Ian Forrester over at Cubic Garden has submitted a GDPR request to ClearView AI, the alt-right linked company that is hawking their facial recognition database (based on scraped online images) to law enforcement as well as commercial outfits. Should be interesting to follow along. Recently IBM stopped facial recognition work (they previously showed not being up to speed with CC licensing it seemed to me), and others like Amazon and MicroSoft did too when it comes to law enforcement. Facial recognition is extremely sensitive to bias.
The conclusion of a report by the Norwegian consumer association, Forbrukerrådet, minces no words: adtech is systematically in breach of GDPR rules. The report’s title is Out of Control.
The extent of tracking makes it impossible for us to make informed choices about how our personal data is collected, shared and used, Finn Myrstad, director of digital policy in the Norwegian Consumer Council is quoted. This is a key issue. The GDPR demands meaningful consent, not just the token consent that sites and apps still often try to get away with. Earlier a French ruling stated much the same about a boiler plate consent form advocated by IAB and that form has since disappeared, or at least I don’t encounter it anymore during my web surfing.
It reads as if the report is the basis for various GDPR complaints in multiple EU countries, so it will be interesting to see those progress through the system.
I’m very much in agreement with Doc Searls position that GDPR is lethal to AdTech.
I came across a nice illustration of the effect (ht Tomasino). Below is an image that shows you what happens when you visit USAToday on its GDPR compliant version and its non GDPR version. Paul Calvano who made the image says “The US site is 5.5MB and contains 835 requests loaded from 188 hosts. When loaded from France it’s 297KB, 36 requests and contains no 3rd party content.” The image shows what a striking difference that is:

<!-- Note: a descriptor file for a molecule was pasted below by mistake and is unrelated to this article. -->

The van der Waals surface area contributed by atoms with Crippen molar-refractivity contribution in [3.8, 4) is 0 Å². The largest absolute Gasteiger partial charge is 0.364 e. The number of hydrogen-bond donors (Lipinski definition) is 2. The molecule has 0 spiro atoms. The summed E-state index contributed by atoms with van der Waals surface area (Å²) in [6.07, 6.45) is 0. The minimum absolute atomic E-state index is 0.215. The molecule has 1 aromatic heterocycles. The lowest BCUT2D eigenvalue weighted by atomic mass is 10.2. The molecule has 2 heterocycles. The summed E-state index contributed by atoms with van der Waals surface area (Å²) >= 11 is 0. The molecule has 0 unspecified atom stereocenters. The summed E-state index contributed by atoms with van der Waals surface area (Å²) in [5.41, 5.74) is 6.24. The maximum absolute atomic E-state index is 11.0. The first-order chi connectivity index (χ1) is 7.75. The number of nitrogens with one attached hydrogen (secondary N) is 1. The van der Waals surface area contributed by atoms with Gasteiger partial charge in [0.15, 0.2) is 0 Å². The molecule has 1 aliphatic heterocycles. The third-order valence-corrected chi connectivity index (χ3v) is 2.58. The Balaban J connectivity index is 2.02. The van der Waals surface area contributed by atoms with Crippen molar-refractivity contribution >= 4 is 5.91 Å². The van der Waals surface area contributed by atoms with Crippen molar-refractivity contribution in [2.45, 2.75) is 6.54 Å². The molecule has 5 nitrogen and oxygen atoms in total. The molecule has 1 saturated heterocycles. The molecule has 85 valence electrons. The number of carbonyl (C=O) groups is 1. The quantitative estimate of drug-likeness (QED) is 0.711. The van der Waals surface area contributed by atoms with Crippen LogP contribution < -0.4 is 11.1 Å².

Goed nieuws. Mijn eenmanszaak krijgt eindelijk een BTW-nummer dat niet mijn BSN-nummer bevat. Dat nummer moet op je website, je brieven en facturen staan, en daarmee geef ik dus gedwongen persoonsgebonden gegevens bloot. Dat is strijdig met de AVG. Per 1 januari 2020 kan ik in externe communicatie een ander nummer hanteren.
Elizabeth Renieris’ Hackylawyer blog is a very read worthy blog I’ve recently come across and added to my feedreader. This article takes the core principles of the EU GDPR and compares them to how this might play out in blockchain usage, or not. A good reference list for conversations I am bound to end up in with clients.
The [post] is not meant as a commentary on the suitability of blockchain or GDPR, taking either in isolation. Rather, it is meant as an assessment of blockchain against the GDPR’s core principles. In this way, it is intended to provide a higher-level entry point into the conversation about the compatibility (or incompatibility) of blockchain and the GDPR, as well as a tool for reconsidering bold, an often unfounded, compliance claims.
It sounds to me like Superhuman e-mail service is in permanent breach of the GDPR by collecting the reading behaviour and geolocation of every recipient of an email from one of their users. So that user can get a ‘message read’ signal, except it shows the user every time you opened a mail and your geolocation at that moment. Without the recipient’s knowledge, and thus without explicit consent, which is definitely needed for something like geotracking.
Also: switch off loading remote images in your e-mail client, so tracking pixels and other image based beacons won’t automatically load upon opening your mail.
You’d think the habit would have died out in the last millennium, but apparently not. An Italian business’ platform at which I registered just sent me a friendly email confirmation that contains my name, username and password in plaintext. What better way to start a relationship with a new client than with a security breach, eh?